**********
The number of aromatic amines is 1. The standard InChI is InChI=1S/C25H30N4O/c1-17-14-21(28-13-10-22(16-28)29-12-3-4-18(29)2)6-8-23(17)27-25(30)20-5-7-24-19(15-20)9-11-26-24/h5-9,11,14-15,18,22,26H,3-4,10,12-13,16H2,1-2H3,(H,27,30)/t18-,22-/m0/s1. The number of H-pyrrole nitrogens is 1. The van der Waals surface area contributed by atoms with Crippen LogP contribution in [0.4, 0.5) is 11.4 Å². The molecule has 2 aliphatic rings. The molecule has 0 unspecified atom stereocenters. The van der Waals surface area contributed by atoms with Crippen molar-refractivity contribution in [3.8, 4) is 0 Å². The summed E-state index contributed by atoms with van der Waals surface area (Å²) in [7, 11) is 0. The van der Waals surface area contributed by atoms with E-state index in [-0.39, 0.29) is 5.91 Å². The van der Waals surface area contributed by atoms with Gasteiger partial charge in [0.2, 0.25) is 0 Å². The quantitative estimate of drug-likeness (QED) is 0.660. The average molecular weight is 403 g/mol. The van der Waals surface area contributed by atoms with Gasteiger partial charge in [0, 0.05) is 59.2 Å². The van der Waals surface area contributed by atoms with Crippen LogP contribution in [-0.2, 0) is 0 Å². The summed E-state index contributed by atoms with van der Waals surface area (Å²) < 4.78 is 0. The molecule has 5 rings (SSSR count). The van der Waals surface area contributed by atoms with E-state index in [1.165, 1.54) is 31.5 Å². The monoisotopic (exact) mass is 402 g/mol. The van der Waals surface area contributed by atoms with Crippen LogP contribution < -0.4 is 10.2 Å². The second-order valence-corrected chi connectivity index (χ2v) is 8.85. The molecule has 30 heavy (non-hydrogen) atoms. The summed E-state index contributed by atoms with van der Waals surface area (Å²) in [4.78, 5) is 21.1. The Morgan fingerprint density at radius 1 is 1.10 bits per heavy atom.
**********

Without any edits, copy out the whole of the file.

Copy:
The number of aromatic amines is 1. The standard InChI is InChI=1S/C25H30N4O/c1-17-14-21(28-13-10-22(16-28)29-12-3-4-18(29)2)6-8-23(17)27-25(30)20-5-7-24-19(15-20)9-11-26-24/h5-9,11,14-15,18,22,26H,3-4,10,12-13,16H2,1-2H3,(H,27,30)/t18-,22-/m0/s1. The number of H-pyrrole nitrogens is 1. The van der Waals surface area contributed by atoms with Crippen LogP contribution in [0.4, 0.5) is 11.4 Å². The molecule has 2 aliphatic rings. The molecule has 0 unspecified atom stereocenters. The van der Waals surface area contributed by atoms with Crippen molar-refractivity contribution in [3.8, 4) is 0 Å². The summed E-state index contributed by atoms with van der Waals surface area (Å²) in [7, 11) is 0. The van der Waals surface area contributed by atoms with E-state index in [-0.39, 0.29) is 5.91 Å². The van der Waals surface area contributed by atoms with Gasteiger partial charge in [0.2, 0.25) is 0 Å². The quantitative estimate of drug-likeness (QED) is 0.660. The average molecular weight is 403 g/mol. The van der Waals surface area contributed by atoms with Gasteiger partial charge in [0, 0.05) is 59.2 Å². The van der Waals surface area contributed by atoms with Crippen LogP contribution in [-0.2, 0) is 0 Å². The summed E-state index contributed by atoms with van der Waals surface area (Å²) < 4.78 is 0. The molecule has 5 rings (SSSR count). The van der Waals surface area contributed by atoms with E-state index in [1.165, 1.54) is 31.5 Å². The monoisotopic (exact) mass is 402 g/mol. The van der Waals surface area contributed by atoms with Crippen LogP contribution < -0.4 is 10.2 Å². The second-order valence-corrected chi connectivity index (χ2v) is 8.85. The molecule has 30 heavy (non-hydrogen) atoms. The summed E-state index contributed by atoms with van der Waals surface area (Å²) in [4.78, 5) is 21.1. The Morgan fingerprint density at radius 1 is 1.10 bits per heavy atom.